Watt, 27, is an apprentice development assessor at BT, based between Ayr and Glasgow, and is involved in training, developing and nurturing BT’s future digital workforce.
It all started at Park Mains High School in Erskine, Renfrewshire. “It was during my final year at school that I came across an MA opportunity with BT. I knew straight away that an apprenticeship would be the ideal way for me to kick off a career in digital.
“This MA gave me exactly what I was looking for – the chance to cut my teeth in the world of work as soon as I was out of the school gates.
“BT had been on my radar for some time. My dad is an engineer for the company and I knew how good they were to work for. I applied and, to my delight, I got accepted.”
Watt’s apprenticeship was packed with on-the-job training.
“A ‘buddy up’ programme gave me the chance to shadow experienced team members to learn more about the different jobs’ roles and departments in BT, and to see at first hand how they fitted into the company as a whole,” she explains.
“I was given the opportunity to learn important skills like teamwork and collaboration, vital for today’s workplace. There was also off-the-job training. “It made the adjustment from the classroom to the workplace much easier.
“It had a strong academic focus and involved classroom learning or online courses that were interesting and imperative in helping us increase our knowledge and understanding.”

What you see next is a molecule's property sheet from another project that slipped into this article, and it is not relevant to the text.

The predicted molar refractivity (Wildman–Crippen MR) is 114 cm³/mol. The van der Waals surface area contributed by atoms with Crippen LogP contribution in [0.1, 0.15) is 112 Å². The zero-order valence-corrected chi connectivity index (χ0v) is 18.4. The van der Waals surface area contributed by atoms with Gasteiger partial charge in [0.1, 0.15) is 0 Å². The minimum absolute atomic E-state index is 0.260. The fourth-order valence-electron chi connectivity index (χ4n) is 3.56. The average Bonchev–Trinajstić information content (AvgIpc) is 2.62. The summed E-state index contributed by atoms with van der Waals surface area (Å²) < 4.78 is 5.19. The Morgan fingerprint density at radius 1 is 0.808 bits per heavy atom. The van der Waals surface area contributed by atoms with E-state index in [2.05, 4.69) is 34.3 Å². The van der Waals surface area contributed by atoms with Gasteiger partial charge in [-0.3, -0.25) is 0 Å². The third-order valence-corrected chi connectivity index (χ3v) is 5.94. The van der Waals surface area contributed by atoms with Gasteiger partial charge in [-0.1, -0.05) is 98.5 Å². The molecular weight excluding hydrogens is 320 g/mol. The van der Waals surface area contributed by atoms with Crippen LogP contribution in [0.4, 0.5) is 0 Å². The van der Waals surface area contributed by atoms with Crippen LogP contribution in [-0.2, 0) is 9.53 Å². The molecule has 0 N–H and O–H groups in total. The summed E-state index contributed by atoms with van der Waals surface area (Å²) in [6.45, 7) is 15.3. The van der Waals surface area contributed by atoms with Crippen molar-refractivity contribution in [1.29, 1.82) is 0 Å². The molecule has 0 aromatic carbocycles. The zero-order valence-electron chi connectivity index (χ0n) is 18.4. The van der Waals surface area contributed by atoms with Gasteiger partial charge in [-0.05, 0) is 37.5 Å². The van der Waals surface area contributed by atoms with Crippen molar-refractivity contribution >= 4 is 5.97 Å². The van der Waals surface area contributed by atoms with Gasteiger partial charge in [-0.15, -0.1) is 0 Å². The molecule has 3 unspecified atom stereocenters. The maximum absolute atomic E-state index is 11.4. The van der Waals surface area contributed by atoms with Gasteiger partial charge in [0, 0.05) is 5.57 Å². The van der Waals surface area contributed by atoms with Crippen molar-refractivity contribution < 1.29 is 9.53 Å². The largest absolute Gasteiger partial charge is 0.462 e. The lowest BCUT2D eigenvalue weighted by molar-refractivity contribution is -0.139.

Completing her MA in March 2016, Watt knew straight away that an apprentice development assessor was the role she was destined for.
“I love my job because I get to tap into my own experience as an MA to offer support, guidance and advice to tech apprentices and trainees working towards SVQ qualifications.
“Being able to give something back has been incredibly rewarding, especially when I can see apprentices grow and develop throughout their time at BT.”
Glasgow school pupil Rabiya Sikander has gone from repairing bikes and dismantling games consoles at home to learning how to hacksaw, measure out materials and use industry-standard machinery, thanks to a mechanical engineering FA.
Sikander, 16, said: “I love making things and experimenting. That’s why engineering and the FA appealed to me, the practical side of it – it’s really interesting.”
Notre Dame High School pupil Sikander attends City of Glasgow College two afternoons a week, and she will go out on placement next year.
“Coming from an all-girls school, I was nervous to start with,” she admits.
“I’ve never been in a teaching environment where I was working with boys. When I did come, though, I realised it’s not so bad.
“With the FA, I’ve learned lots of new skills that I didn’t think I was capable of learning and doing things that I never thought I’d do.”
Sikander, who lives in Bridgeton, originally had ambitions of a career in childcare but a search on the Skills Development Scotland website brought the FA to her attention – and she reckoned that the hands-on nature of the engineering qualification would be right up her street.
She is now keen to move on to study an HNC in mechanical engineering when she finishes school, and then to apply for an MA in petroleum engineering.